One open-ended fund conspicuous by its absence from the focus list is Emerging Markets Growth. The portfolio passed £1 billion in assets under management in late 2010, prompting Baillie Gifford to announce its soft-closure in April. Budden says the move is designed to protect the fund’s all-cap strategy, and the firm will concentrate its efforts on growing the large-cap Leading Companies Oeic run by the same team.
Emerging Markets Growth is ranked second-quartile over three years. Toby Ricketts, the chief executive officer at Margetts, says the fund suits his firm’s investment process. “It has consistent outperformance, it is a fairly wide portfolio of 80-120 stocks, and it has a stockpicking approach with a focus on understanding the risks of each of the companies it holds,” Ricketts says. “We have held it a very long time.”
Budden says Baillie Gifford has no plans to capitalise on demand for its emerging market team by launching a closed-ended fund in this space. Emerging market investment trusts have proved popular over the past year but Budden says the team is already “very busy” running institutional money.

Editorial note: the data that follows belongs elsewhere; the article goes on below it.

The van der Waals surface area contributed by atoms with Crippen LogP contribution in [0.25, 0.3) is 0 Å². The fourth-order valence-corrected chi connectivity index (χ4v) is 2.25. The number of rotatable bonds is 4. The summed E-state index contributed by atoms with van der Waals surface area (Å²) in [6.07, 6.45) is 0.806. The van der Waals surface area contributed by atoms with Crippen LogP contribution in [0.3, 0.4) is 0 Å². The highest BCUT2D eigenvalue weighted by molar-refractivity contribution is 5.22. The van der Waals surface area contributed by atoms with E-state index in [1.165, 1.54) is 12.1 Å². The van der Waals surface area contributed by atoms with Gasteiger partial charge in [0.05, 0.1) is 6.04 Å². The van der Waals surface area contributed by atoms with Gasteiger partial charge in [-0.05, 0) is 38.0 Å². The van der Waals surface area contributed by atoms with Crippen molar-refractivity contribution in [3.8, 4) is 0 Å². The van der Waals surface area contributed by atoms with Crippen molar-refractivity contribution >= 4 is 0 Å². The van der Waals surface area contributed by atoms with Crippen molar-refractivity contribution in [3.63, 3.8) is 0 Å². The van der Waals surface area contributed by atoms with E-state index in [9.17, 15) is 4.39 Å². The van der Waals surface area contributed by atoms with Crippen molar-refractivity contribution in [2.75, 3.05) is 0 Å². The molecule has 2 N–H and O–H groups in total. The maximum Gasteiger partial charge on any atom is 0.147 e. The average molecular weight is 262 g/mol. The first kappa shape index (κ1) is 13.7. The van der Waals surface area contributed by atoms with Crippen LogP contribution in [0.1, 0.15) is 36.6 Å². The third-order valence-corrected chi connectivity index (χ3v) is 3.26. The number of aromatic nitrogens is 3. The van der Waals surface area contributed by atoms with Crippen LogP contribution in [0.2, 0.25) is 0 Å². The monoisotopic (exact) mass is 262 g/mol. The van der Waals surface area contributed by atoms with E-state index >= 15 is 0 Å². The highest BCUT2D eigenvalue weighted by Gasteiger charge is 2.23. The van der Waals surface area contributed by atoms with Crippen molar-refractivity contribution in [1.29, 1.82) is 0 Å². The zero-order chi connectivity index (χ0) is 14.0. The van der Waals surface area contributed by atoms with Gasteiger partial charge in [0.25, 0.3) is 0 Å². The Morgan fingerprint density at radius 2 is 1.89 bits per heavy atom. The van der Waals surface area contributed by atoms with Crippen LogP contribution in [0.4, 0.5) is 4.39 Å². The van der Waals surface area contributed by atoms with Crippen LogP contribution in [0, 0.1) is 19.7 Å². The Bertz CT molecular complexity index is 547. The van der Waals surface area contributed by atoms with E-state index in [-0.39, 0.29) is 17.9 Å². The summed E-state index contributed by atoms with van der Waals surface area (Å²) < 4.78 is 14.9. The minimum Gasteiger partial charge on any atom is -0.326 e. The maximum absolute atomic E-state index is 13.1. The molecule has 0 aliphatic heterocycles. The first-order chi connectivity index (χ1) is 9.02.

The firm’s American and European managers would have capacity to run closed-ended funds if they became available, however. “If someone else was looking to move a mandate - particularly a European one - we would be delighted to throw our hat into the ring,” he adds.
On demand for investment trusts more broadly, Budden says that although the Retail Distribution Review (RDR) will boost the industry, its impact will be unevenly felt. “It will benefit investment trusts who actively engage with intermediaries and get their name known, or who are particular champions in their sector,” Budden says. “So I think you’ll see a group of investment trusts do very well out of RDR. But for a lot of investment trusts, it won’t make a blind bit of difference.”
Rob Pemberton, the investment director at HFM Columbus, does not use closed-ended funds owing to liquidity concerns. However, he is upbeat on Baillie Gifford’s American, European and bond Oeics, and has recommended the International fund for several years.
“Baillie Gifford is an asset management company I truly respect,” he adds. “The discipline of investment trust investment is evident in their open-ended funds, in which they have strong performance across a range of equity markets.”
Baillie Gifford has more than £70 billion in assets under management and advice. The firm manages investments for pension funds, institutions, charities and retail clients.
Have you looked at investment trusts more since RDR?